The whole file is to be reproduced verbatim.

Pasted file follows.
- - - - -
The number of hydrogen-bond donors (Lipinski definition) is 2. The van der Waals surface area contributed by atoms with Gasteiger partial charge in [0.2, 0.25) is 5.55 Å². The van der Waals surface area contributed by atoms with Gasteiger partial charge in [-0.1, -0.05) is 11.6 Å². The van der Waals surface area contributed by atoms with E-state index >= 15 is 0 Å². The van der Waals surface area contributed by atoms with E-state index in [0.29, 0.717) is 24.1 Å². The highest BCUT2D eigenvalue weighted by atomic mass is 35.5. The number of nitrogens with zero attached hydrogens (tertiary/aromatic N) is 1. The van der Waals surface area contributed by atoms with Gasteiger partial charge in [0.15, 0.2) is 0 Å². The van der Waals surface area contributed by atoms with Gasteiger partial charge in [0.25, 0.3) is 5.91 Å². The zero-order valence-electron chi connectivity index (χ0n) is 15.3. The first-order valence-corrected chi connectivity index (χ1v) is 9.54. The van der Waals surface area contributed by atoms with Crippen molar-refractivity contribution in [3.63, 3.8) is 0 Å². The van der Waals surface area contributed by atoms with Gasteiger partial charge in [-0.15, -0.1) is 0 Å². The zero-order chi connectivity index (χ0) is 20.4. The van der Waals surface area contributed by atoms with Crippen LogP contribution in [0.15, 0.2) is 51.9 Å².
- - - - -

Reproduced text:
The number of hydrogen-bond donors (Lipinski definition) is 2. The van der Waals surface area contributed by atoms with Gasteiger partial charge in [0.2, 0.25) is 5.55 Å². The van der Waals surface area contributed by atoms with Gasteiger partial charge in [-0.1, -0.05) is 11.6 Å². The van der Waals surface area contributed by atoms with E-state index >= 15 is 0 Å². The van der Waals surface area contributed by atoms with E-state index in [0.29, 0.717) is 24.1 Å². The highest BCUT2D eigenvalue weighted by atomic mass is 35.5. The number of nitrogens with zero attached hydrogens (tertiary/aromatic N) is 1. The van der Waals surface area contributed by atoms with Gasteiger partial charge in [0.15, 0.2) is 0 Å². The van der Waals surface area contributed by atoms with Gasteiger partial charge in [0.25, 0.3) is 5.91 Å². The zero-order valence-electron chi connectivity index (χ0n) is 15.3. The first-order valence-corrected chi connectivity index (χ1v) is 9.54. The van der Waals surface area contributed by atoms with Crippen molar-refractivity contribution in [3.63, 3.8) is 0 Å². The van der Waals surface area contributed by atoms with Gasteiger partial charge in [-0.15, -0.1) is 0 Å². The zero-order chi connectivity index (χ0) is 20.4. The van der Waals surface area contributed by atoms with Crippen LogP contribution in [0.15, 0.2) is 51.9 Å².